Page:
Some technical decisions to take note of (skip to the next section if your eyes are going to glaze over at the mention of the PEPP, APP, and TLTRO III)

  • They are increasing the potential size of their Covid-19 quantitative easing program – The Pandemic Emergency Purchase Programme (PEPP) – by 500 billion, to 1.85 trillion. Importantly, they will continue to reinvest the principals from maturing securities until the end of 2023no attempt to reduce balance sheets until then. Put simply, as the bonds they hold mature, and the principal is returned, they will reinvest it in new bonds.

    The ECB’s other QE program – the Asset Purchase Programme (APP) – will continue at its 20 billion/month rhythm, with the principals also reinvested.

    On the question of winding down QE, Lagarde has said that interest rates will be raised (they are currently negative) before the balance sheet starts to be wound down.
APP refers to the ECB’s main QE programme – the Asset Purchase Programme
  • The ECB will improve the terms and conditions of its Targeted Long-Term Refinancing Operations (TLTRO III). The TLTRO programs have been around in various iterations since 2014. Their aim is to preserve the flow of credit by allowing bank to borrow from the ECB very cheaply – at negative rates in fact. Imagine the bank paying you for taking out a mortgage with them.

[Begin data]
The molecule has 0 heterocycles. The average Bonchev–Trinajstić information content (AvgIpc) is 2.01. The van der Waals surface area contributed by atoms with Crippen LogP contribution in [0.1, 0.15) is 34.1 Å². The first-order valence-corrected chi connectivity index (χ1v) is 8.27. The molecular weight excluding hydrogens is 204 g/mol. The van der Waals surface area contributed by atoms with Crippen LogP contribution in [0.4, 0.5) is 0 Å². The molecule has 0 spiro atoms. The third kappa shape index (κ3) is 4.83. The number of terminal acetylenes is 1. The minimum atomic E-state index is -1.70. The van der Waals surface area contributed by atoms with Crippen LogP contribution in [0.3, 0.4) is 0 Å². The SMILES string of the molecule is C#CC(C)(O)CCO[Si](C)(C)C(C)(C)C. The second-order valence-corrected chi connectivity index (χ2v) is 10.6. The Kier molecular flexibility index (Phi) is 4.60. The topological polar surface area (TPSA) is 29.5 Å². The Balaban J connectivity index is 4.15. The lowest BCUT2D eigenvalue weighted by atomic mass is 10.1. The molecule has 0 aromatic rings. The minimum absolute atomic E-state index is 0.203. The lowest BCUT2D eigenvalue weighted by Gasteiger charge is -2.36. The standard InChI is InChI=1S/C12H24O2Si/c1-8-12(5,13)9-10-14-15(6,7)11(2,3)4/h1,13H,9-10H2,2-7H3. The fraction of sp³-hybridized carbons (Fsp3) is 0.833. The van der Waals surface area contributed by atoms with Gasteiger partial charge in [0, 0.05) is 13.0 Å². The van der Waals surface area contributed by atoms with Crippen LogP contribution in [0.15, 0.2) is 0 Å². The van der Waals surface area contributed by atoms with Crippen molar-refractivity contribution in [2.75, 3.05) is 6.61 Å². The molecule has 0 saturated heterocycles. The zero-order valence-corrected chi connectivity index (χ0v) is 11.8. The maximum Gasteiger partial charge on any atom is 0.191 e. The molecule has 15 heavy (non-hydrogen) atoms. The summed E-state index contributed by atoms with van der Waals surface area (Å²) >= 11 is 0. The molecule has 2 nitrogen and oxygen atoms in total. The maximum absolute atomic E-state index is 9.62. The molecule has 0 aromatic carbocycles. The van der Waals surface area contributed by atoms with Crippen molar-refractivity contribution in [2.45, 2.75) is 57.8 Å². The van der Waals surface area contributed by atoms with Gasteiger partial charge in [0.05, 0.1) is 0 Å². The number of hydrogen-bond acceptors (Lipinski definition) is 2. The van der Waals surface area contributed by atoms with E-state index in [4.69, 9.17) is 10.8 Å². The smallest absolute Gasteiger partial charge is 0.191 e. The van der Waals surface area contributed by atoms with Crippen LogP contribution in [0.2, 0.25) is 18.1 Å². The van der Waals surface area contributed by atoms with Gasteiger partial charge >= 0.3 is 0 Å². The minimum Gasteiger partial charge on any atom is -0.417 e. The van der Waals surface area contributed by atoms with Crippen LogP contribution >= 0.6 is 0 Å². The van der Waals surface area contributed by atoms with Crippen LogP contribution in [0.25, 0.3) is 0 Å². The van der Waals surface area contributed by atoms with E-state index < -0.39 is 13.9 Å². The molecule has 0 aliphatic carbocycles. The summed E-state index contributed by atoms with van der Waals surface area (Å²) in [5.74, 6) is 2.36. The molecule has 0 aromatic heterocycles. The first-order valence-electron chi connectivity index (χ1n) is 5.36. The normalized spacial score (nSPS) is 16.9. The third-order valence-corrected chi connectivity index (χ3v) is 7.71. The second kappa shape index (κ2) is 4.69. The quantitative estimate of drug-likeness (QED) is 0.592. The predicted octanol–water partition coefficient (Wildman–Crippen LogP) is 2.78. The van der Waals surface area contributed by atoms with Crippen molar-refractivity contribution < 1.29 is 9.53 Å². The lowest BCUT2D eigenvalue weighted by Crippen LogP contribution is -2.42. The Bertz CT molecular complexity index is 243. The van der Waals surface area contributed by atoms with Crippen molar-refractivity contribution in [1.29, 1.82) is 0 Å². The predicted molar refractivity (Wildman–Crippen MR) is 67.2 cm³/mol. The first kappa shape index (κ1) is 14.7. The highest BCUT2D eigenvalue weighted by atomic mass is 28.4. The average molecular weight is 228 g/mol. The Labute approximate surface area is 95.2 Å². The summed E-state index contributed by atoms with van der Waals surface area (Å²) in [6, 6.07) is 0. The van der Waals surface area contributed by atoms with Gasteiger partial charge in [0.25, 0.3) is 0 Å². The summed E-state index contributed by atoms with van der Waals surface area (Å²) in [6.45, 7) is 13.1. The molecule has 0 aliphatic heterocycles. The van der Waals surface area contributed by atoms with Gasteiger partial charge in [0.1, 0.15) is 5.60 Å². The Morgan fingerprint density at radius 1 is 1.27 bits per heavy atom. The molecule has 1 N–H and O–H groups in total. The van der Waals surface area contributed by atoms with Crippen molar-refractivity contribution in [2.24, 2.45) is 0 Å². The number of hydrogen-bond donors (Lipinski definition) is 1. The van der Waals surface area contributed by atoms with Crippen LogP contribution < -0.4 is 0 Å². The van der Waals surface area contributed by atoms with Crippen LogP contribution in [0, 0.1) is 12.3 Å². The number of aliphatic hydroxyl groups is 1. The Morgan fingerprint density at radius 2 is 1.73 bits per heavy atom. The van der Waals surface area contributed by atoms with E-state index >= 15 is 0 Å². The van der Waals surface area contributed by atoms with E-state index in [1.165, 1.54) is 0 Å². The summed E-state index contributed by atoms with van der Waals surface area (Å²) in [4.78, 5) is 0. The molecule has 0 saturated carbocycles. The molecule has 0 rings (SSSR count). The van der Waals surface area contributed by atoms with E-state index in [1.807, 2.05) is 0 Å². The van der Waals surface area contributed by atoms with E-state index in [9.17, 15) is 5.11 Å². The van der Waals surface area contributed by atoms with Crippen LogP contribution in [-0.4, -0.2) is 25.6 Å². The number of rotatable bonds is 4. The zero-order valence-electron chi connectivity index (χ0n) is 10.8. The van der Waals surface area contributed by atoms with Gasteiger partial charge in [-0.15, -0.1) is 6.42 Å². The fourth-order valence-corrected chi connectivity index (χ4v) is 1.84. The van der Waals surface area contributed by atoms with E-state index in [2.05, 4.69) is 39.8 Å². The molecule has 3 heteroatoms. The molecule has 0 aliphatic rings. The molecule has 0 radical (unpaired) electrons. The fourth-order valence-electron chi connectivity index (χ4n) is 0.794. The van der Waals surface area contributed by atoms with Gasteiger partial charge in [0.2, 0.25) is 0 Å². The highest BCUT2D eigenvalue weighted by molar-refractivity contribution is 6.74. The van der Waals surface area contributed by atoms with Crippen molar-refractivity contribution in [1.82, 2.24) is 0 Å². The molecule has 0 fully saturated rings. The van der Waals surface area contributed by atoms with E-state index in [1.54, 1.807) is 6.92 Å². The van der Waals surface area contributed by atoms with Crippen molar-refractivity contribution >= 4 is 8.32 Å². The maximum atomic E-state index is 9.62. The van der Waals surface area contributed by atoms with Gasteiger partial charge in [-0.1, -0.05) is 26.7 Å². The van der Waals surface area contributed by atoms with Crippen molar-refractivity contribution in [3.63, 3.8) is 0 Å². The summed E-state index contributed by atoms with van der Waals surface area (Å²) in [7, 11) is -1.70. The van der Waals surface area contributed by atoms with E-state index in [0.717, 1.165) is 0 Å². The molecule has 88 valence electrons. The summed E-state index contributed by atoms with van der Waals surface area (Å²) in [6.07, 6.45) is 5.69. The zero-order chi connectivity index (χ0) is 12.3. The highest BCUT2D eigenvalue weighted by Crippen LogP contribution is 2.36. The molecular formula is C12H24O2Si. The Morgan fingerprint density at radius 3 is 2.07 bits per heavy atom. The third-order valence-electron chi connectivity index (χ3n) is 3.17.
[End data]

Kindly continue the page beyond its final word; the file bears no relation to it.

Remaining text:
To qualify for the special low interest rate, banks must meet two conditions. First they have to reach a certain lending threshold (quantity). Second, they must lend the money to non-financial corporations and households, although loans cannot be used for house purchases (quality). This is a very subtle form of credit direction policy

Some broader points from Lagarde’s press conference:

Fiscal policy and central banks

Lagarde reiterates her call for expansionary fiscal policy. Take note of the phrase “medium term.” That could be anywhere from 2-10 years. Its a big shift for a bank that was a driving force for austerity 8 years ago.

Climate policy and central banks

Lagarde has called out how important it is for fiscal stimulus and structural reform to focus on the green transition. Its only words, but it reflects how much the ECB under Lagarde has shifted on this topic. It’s hard to imagine the Fed or the RBA openly encouraging green spending.